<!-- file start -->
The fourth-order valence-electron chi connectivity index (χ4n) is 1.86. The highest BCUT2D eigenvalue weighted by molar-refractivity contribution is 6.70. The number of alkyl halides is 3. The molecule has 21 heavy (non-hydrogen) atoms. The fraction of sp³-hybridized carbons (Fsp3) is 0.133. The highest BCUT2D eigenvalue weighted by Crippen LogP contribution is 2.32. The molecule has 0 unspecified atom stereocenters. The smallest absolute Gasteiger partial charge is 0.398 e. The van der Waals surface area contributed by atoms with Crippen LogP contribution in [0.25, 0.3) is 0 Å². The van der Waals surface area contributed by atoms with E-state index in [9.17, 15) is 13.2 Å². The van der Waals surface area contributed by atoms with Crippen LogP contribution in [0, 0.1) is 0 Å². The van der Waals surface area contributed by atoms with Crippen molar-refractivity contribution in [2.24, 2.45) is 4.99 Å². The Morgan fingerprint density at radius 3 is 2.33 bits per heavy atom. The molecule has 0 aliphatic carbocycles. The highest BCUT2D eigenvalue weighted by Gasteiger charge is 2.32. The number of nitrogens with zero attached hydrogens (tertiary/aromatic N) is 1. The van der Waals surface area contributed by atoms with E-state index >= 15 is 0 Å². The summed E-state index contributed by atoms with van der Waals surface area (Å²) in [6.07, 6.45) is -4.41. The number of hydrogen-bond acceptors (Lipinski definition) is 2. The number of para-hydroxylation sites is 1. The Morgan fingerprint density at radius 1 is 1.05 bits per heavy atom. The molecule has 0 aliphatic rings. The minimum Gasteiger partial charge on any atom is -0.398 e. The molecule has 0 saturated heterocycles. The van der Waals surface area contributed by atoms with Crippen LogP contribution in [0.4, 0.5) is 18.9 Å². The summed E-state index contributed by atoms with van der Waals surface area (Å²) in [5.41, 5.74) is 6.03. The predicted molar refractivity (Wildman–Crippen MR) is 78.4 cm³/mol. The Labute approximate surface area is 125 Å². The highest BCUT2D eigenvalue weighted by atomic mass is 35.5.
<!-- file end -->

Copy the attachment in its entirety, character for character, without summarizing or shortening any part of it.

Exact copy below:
The fourth-order valence-electron chi connectivity index (χ4n) is 1.86. The highest BCUT2D eigenvalue weighted by molar-refractivity contribution is 6.70. The number of alkyl halides is 3. The molecule has 21 heavy (non-hydrogen) atoms. The fraction of sp³-hybridized carbons (Fsp3) is 0.133. The highest BCUT2D eigenvalue weighted by Crippen LogP contribution is 2.32. The molecule has 0 unspecified atom stereocenters. The smallest absolute Gasteiger partial charge is 0.398 e. The van der Waals surface area contributed by atoms with Crippen LogP contribution in [0.25, 0.3) is 0 Å². The van der Waals surface area contributed by atoms with E-state index in [9.17, 15) is 13.2 Å². The van der Waals surface area contributed by atoms with Crippen LogP contribution in [0, 0.1) is 0 Å². The van der Waals surface area contributed by atoms with Crippen molar-refractivity contribution in [2.24, 2.45) is 4.99 Å². The Morgan fingerprint density at radius 3 is 2.33 bits per heavy atom. The molecule has 0 aliphatic carbocycles. The highest BCUT2D eigenvalue weighted by Gasteiger charge is 2.32. The number of nitrogens with zero attached hydrogens (tertiary/aromatic N) is 1. The van der Waals surface area contributed by atoms with E-state index >= 15 is 0 Å². The summed E-state index contributed by atoms with van der Waals surface area (Å²) in [6.07, 6.45) is -4.41. The number of hydrogen-bond acceptors (Lipinski definition) is 2. The number of para-hydroxylation sites is 1. The Morgan fingerprint density at radius 1 is 1.05 bits per heavy atom. The molecule has 0 aliphatic rings. The minimum Gasteiger partial charge on any atom is -0.398 e. The molecule has 0 saturated heterocycles. The van der Waals surface area contributed by atoms with Crippen LogP contribution in [0.4, 0.5) is 18.9 Å². The summed E-state index contributed by atoms with van der Waals surface area (Å²) in [5.41, 5.74) is 6.03. The predicted molar refractivity (Wildman–Crippen MR) is 78.4 cm³/mol. The Labute approximate surface area is 125 Å². The highest BCUT2D eigenvalue weighted by atomic mass is 35.5.